World Taliban attack on covert US base in Afghanistan complicates Biden withdrawal decision
Frustrated military officials want Biden to make a decision on Afghanistan
“There needs to be a decision,” said a senior officer. An ex-official said Biden is “dithering” and leaders want him to "tell us what we’re doing here.”"There needs to be a decision," a senior military officer said.
In one of the most significant attacks againstrecently, CNN has learned that the Taliban twice targeted one of the most heavily guarded bases in the country late last month and that US military personnel working for the CIA were at the installation when it came under fire.
Rockets landed near Forward Operating Base Chapman, a classified US military installation in eastern Afghanistan, and wounded seven civilians outside the base, according to a US official familiar with the details. During a second attack, a water tower was hit and a few rounds landed on the base, though no US personnel were killed or injured.
Biden plans to pull all US troops out of Afghanistan by the 20th anniversary of the 9/11 terror attacks
Biden has determined "the best path forward to advance American interests is to end the war in Afghanistan after 20 years," an official said Tuesday.Though official estimates are lower, there are somewhere around 3,500 troops currently serving in Afghanistan, according to The New York Times.
The attacks, which have not been widely reported, were followed by another in Kandahar this week, where Taliban rockets landed near a NATO air base used by US and coalition troops providing support to Afghan forces.
The flurry of violence is fueling concerns inside the Biden administration that the Taliban could step up efforts to target American forcesfor the US to withdraw under an agreement struck under then-President Donald Trump, sources say.
Biden himself hasthat it's unlikely the US will meet the deadline, and sources tell CNN the recent attacks underscore a growing belief among American officials that they must prepare to increasingly defend any US troops left behind, including several hundred special operations troops who at times work covertly for the CIA.
Biden to withdraw all US forces from Afghanistan by Sept. 11
President Joe Biden will make the announcement on Wednesday, according to a senior administration official. There are roughly 2,500 U.S. troops in Afghanistan now. American troop levels reached a high of 100,000 troops in August 2010 and stayed at that level for much of the next year.
Keeping an intelligence presence
Top US officials have convened at an unusually high rate over the past month to discuss what to do in Afghanistan but have been unable to reach a consensus, multiple sources tell CNN.
During several closed-door meetings, senior leaders from "the big three" -- the CIA, the Department of Defense and the State Department -- have pushed somewhat divergent views on how the administration should move forward, according to a source familiar with the internal discussions.
The CIA, which has had a significant say in US decision-making in Afghanistan, has "staked out some clear positions" during recent deliberations, arguing in favor of continuing US involvement, the source told CNN.
Regardless of troop levels, continuing combat operations in Afghanistan "keeps alive the kind of theater CIA has used to justify continuing the norm as far as essentially doing whatever it wants in terms of operations there and is very much in their best interest organizationally," the source added.
As US troops prepare to pull out, a look at the war in Afghanistan by the numbers
Here is a look at the current situation for the approximately 2,500 U.S. service members in Afghanistan and what has transpired over the last 20 years. MORE: Biden to withdraw all US forces from Afghanistan by Sept. 11 US Troops in Afghanistan Officially the Pentagon says there are about 2,500 American troops serving in Afghanistan as part of an advise-and-assist mission to help Afghan security forces. However, U.S. officials have acknowledged the number is slightly higher as U.S. counterterrorism forces are not counted in the official training mission number.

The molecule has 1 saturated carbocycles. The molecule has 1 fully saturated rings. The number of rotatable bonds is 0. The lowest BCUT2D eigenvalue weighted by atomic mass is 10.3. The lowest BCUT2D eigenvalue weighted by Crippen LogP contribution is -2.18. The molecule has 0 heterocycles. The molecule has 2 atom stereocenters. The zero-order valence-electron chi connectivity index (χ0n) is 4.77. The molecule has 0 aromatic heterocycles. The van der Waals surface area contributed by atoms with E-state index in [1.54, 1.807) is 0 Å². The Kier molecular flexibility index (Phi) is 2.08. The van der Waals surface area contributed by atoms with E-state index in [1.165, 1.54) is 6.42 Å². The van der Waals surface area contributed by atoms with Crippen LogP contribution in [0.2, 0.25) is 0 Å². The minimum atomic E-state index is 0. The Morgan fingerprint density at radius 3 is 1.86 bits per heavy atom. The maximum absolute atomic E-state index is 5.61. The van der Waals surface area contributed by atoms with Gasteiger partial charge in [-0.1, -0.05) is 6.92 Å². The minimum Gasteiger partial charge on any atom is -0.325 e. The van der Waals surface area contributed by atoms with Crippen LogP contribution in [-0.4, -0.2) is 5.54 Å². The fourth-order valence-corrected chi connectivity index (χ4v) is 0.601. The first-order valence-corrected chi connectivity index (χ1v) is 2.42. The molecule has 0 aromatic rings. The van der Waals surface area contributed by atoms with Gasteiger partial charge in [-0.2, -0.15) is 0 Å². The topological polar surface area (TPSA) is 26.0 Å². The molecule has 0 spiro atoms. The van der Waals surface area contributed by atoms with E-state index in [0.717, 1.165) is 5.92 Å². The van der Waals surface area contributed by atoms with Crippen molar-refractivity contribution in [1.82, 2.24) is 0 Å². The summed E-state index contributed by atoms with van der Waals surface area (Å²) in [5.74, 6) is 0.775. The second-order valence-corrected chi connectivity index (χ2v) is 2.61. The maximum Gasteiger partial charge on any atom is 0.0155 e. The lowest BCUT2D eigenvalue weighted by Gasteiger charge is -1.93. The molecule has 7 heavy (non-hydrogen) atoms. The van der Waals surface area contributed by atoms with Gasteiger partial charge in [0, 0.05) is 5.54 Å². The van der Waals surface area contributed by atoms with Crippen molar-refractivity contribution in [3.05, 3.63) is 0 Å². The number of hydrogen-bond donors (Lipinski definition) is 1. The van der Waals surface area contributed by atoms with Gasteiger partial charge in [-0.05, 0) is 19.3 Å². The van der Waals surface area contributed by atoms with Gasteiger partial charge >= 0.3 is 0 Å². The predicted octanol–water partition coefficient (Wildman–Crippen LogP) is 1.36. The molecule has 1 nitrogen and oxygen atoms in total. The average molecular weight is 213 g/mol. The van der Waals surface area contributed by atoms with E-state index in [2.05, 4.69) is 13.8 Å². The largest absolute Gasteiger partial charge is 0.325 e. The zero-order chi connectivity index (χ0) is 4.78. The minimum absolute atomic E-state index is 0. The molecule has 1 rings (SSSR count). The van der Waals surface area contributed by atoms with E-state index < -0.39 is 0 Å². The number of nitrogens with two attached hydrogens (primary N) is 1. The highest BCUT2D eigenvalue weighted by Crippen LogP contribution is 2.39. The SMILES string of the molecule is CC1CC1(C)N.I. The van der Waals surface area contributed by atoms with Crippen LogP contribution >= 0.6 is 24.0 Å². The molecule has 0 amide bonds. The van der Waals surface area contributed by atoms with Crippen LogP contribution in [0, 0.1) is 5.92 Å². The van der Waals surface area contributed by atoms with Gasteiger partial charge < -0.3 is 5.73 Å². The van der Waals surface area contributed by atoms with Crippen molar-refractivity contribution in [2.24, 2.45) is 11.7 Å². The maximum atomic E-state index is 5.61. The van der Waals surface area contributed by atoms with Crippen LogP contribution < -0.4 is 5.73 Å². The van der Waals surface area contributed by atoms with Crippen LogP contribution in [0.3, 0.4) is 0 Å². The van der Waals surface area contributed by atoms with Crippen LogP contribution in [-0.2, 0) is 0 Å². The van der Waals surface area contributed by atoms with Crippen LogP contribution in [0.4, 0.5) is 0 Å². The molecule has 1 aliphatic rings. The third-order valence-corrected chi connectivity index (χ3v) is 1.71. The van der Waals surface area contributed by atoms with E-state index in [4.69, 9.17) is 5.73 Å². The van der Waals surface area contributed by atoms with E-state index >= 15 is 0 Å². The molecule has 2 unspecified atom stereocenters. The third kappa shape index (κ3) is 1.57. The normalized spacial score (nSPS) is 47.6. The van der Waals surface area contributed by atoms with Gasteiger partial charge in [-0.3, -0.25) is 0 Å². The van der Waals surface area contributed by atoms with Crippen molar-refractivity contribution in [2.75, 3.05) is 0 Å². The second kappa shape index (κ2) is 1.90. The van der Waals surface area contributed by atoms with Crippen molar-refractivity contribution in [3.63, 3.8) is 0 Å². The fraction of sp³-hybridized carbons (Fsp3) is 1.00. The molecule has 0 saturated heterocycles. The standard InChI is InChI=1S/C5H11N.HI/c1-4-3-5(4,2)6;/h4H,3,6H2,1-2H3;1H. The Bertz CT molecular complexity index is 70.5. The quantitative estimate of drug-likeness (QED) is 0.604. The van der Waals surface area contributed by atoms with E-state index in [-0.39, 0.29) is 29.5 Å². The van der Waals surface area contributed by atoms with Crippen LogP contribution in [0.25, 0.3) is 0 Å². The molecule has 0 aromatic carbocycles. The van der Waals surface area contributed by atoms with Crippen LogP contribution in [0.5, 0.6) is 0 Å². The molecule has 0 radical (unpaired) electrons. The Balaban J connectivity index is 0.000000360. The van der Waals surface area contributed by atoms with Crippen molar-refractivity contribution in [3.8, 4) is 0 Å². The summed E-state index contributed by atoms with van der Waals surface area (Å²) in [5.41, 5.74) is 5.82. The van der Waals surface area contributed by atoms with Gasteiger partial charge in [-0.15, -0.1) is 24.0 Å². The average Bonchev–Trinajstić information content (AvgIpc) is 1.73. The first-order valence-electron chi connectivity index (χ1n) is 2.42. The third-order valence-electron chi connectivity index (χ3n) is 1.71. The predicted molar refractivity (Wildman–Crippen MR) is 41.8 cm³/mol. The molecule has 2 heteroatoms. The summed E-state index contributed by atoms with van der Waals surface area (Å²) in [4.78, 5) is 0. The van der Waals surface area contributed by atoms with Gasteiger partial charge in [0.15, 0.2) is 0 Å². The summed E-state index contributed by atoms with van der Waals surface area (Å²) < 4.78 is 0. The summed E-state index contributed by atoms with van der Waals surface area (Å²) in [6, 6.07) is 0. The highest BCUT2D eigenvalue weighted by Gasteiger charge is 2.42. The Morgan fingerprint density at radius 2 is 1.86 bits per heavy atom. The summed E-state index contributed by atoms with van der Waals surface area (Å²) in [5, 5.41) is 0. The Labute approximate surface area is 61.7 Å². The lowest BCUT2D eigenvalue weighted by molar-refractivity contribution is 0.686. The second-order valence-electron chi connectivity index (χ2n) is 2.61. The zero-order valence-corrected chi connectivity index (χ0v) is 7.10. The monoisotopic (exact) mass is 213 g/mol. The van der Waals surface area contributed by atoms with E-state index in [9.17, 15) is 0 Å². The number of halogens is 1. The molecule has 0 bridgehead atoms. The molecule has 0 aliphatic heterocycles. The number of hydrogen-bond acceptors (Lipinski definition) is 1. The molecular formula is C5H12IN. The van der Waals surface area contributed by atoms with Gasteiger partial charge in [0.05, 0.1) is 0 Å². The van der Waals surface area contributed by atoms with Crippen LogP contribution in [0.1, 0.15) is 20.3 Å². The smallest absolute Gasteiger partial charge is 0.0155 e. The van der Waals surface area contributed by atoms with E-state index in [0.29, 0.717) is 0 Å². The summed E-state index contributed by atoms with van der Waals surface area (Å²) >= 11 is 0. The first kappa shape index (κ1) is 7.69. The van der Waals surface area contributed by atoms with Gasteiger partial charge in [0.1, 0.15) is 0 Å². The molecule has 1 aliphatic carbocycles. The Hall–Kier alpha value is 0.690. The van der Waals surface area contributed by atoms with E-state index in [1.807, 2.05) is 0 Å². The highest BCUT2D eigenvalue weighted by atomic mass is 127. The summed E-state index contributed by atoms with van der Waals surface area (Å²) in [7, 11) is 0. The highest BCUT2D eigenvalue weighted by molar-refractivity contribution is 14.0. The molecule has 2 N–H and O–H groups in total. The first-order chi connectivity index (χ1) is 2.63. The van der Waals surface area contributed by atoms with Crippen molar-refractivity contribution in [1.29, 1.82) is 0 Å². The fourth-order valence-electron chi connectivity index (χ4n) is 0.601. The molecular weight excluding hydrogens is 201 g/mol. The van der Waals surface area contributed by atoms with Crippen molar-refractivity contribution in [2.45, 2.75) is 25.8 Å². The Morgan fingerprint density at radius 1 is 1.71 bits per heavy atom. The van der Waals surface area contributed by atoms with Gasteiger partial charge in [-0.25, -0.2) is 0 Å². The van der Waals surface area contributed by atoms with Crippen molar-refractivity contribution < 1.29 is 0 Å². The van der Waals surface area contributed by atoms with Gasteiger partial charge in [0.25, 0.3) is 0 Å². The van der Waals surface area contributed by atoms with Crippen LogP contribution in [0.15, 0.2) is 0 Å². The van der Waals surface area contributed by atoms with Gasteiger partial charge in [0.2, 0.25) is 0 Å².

The US wants to keep an intelligence presence in Afghanistan, two sources familiar with the matter said. When then-CIA Director Gina Haspel visited Afghanistan in 2019, discussions were already beginning over how to maintain and potentially expand the US intelligence footprint in the country. That desire has not changed, the sources said.
Some senior military commanders have also advocated keeping US troops in the country and have leaned heavily into the argument that a premature withdrawal could precipitate a collapse of the Afghan government, sources say.
The State Department has indicated it may be willing to accept a withdrawal if a political settlement can be reached. While the Pentagon also acknowledges that brokering an agreement between the Taliban and the Afghan government remains the objective, it's unclear if a political settlement alone would address broader strategic concerns raised by defense officials.
Giving Biden space to make a decision he doesn't regret
Biden's advisers believe his public determination that it would be "tough" to fully withdraw by May 1 gave him some space to keep deliberating, since expectations have now been set that the deadline won't be met. In conversations with foreign counterparts, officials have pointed to his comments and acknowledged that it's no longer logistically feasible for all US troops to be out in less than a month.
US to withdraw all troops from Afghanistan by Sept. 11
WASHINGTON (AP) — President Joe Biden will withdraw all U.S. troops from Afghanistan by Sept. 11, the 20th anniversary of the terrorist attacks on America that were coordinated from that country, several U.S. officials said. Biden will lay out his vision for the way forward in Afghanistan and the timeline for the withdrawal in remarks Wednesday afternoon, The White House said. Punctuating the nearly two decades U.S. troops have fought and died in Afghanistan, the president will then visit Section 60 of Arlington National Cemetery to honor the sacrifice of those who died in recent American conflicts.
There is a recognition internally this is a very tough decision for Biden because of his long-held views on winding down the war, dating back to the Obama administration. His team is hoping to provide space for him to make an informed final decision that he doesn't come to regret -- which is why there have been so many top-level meetings. There is also genuine anguish about a path forward, sources say, and Biden has made clear he doesn't want to be rushed.